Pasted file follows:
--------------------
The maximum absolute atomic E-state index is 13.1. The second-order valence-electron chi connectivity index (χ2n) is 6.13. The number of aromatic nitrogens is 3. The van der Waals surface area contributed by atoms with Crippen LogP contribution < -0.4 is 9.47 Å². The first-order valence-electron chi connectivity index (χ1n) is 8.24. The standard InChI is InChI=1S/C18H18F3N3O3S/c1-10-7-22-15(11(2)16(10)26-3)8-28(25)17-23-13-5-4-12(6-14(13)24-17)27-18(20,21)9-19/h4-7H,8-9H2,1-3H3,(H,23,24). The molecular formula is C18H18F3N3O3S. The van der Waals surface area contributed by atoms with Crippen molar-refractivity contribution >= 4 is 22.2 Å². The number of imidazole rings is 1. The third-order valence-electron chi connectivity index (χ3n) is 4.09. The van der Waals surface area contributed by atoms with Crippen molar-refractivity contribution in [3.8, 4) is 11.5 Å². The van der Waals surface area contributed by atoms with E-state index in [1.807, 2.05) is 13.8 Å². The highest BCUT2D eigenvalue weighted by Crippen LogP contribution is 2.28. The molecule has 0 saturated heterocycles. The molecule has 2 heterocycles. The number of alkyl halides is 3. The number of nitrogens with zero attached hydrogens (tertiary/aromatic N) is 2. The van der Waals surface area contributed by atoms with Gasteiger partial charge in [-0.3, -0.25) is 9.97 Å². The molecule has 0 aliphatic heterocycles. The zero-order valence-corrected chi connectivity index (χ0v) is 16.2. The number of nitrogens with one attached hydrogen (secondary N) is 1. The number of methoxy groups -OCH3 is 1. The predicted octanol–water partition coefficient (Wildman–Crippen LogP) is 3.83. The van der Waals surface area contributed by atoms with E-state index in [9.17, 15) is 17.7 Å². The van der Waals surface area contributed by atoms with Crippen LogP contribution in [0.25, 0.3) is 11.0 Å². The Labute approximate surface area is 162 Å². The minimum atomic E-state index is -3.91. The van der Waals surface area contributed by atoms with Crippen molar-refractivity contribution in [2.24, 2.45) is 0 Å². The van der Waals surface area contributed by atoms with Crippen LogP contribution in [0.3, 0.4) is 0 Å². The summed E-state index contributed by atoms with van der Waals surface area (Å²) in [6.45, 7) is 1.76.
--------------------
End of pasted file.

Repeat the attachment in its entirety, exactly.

The maximum absolute atomic E-state index is 13.1. The second-order valence-electron chi connectivity index (χ2n) is 6.13. The number of aromatic nitrogens is 3. The van der Waals surface area contributed by atoms with Crippen LogP contribution < -0.4 is 9.47 Å². The first-order valence-electron chi connectivity index (χ1n) is 8.24. The standard InChI is InChI=1S/C18H18F3N3O3S/c1-10-7-22-15(11(2)16(10)26-3)8-28(25)17-23-13-5-4-12(6-14(13)24-17)27-18(20,21)9-19/h4-7H,8-9H2,1-3H3,(H,23,24). The molecular formula is C18H18F3N3O3S. The van der Waals surface area contributed by atoms with Crippen molar-refractivity contribution >= 4 is 22.2 Å². The number of imidazole rings is 1. The third-order valence-electron chi connectivity index (χ3n) is 4.09. The van der Waals surface area contributed by atoms with Crippen molar-refractivity contribution in [3.8, 4) is 11.5 Å². The van der Waals surface area contributed by atoms with E-state index in [1.807, 2.05) is 13.8 Å². The highest BCUT2D eigenvalue weighted by Crippen LogP contribution is 2.28. The molecule has 0 saturated heterocycles. The molecule has 2 heterocycles. The number of alkyl halides is 3. The number of nitrogens with zero attached hydrogens (tertiary/aromatic N) is 2. The van der Waals surface area contributed by atoms with Gasteiger partial charge in [-0.3, -0.25) is 9.97 Å². The molecule has 0 aliphatic heterocycles. The zero-order valence-corrected chi connectivity index (χ0v) is 16.2. The number of nitrogens with one attached hydrogen (secondary N) is 1. The number of methoxy groups -OCH3 is 1. The predicted octanol–water partition coefficient (Wildman–Crippen LogP) is 3.83. The van der Waals surface area contributed by atoms with E-state index in [9.17, 15) is 17.7 Å². The van der Waals surface area contributed by atoms with Crippen LogP contribution in [0.25, 0.3) is 11.0 Å². The Labute approximate surface area is 162 Å². The minimum atomic E-state index is -3.91. The van der Waals surface area contributed by atoms with Crippen molar-refractivity contribution in [2.24, 2.45) is 0 Å². The van der Waals surface area contributed by atoms with Crippen LogP contribution in [0.3, 0.4) is 0 Å². The summed E-state index contributed by atoms with van der Waals surface area (Å²) in [6.45, 7) is 1.76.